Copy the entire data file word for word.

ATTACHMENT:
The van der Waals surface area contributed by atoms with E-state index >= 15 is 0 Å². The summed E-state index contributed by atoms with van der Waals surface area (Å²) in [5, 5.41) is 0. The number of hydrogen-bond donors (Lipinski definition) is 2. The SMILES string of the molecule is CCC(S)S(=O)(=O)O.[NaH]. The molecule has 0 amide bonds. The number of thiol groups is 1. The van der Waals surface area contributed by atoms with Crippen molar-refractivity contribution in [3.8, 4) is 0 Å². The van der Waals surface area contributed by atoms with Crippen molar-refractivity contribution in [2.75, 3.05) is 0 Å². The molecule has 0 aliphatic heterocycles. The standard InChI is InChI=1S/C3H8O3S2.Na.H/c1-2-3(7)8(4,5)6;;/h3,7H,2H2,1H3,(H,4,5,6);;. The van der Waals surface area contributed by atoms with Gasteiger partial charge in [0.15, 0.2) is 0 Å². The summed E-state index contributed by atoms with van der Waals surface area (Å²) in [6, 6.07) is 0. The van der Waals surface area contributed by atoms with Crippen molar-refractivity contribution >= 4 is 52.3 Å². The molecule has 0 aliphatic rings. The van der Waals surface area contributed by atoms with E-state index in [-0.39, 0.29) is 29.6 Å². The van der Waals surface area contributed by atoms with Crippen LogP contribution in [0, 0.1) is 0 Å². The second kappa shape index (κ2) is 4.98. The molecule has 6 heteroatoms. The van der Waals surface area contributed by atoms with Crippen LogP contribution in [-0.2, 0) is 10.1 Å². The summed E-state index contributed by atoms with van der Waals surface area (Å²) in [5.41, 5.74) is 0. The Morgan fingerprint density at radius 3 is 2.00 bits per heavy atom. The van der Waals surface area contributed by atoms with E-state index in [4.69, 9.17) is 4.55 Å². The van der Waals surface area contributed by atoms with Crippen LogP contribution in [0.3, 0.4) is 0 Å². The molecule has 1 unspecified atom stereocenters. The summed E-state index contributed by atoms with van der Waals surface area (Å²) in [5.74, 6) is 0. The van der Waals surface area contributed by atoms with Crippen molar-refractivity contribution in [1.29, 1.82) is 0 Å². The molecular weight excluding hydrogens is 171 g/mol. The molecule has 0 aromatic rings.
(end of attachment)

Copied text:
The van der Waals surface area contributed by atoms with E-state index >= 15 is 0 Å². The summed E-state index contributed by atoms with van der Waals surface area (Å²) in [5, 5.41) is 0. The number of hydrogen-bond donors (Lipinski definition) is 2. The SMILES string of the molecule is CCC(S)S(=O)(=O)O.[NaH]. The molecule has 0 amide bonds. The number of thiol groups is 1. The van der Waals surface area contributed by atoms with Crippen molar-refractivity contribution in [3.8, 4) is 0 Å². The van der Waals surface area contributed by atoms with Crippen molar-refractivity contribution in [2.75, 3.05) is 0 Å². The molecule has 0 aliphatic heterocycles. The standard InChI is InChI=1S/C3H8O3S2.Na.H/c1-2-3(7)8(4,5)6;;/h3,7H,2H2,1H3,(H,4,5,6);;. The van der Waals surface area contributed by atoms with Gasteiger partial charge in [0.15, 0.2) is 0 Å². The summed E-state index contributed by atoms with van der Waals surface area (Å²) in [6, 6.07) is 0. The van der Waals surface area contributed by atoms with Crippen molar-refractivity contribution >= 4 is 52.3 Å². The molecule has 0 aliphatic rings. The van der Waals surface area contributed by atoms with E-state index in [-0.39, 0.29) is 29.6 Å². The van der Waals surface area contributed by atoms with Crippen LogP contribution in [0, 0.1) is 0 Å². The second kappa shape index (κ2) is 4.98. The molecule has 6 heteroatoms. The van der Waals surface area contributed by atoms with Crippen LogP contribution in [-0.2, 0) is 10.1 Å². The summed E-state index contributed by atoms with van der Waals surface area (Å²) in [5.41, 5.74) is 0. The Morgan fingerprint density at radius 3 is 2.00 bits per heavy atom. The van der Waals surface area contributed by atoms with E-state index in [4.69, 9.17) is 4.55 Å². The van der Waals surface area contributed by atoms with Crippen LogP contribution in [0.3, 0.4) is 0 Å². The molecule has 1 unspecified atom stereocenters. The summed E-state index contributed by atoms with van der Waals surface area (Å²) in [5.74, 6) is 0. The van der Waals surface area contributed by atoms with Crippen molar-refractivity contribution in [1.29, 1.82) is 0 Å². The molecular weight excluding hydrogens is 171 g/mol. The molecule has 0 aromatic rings.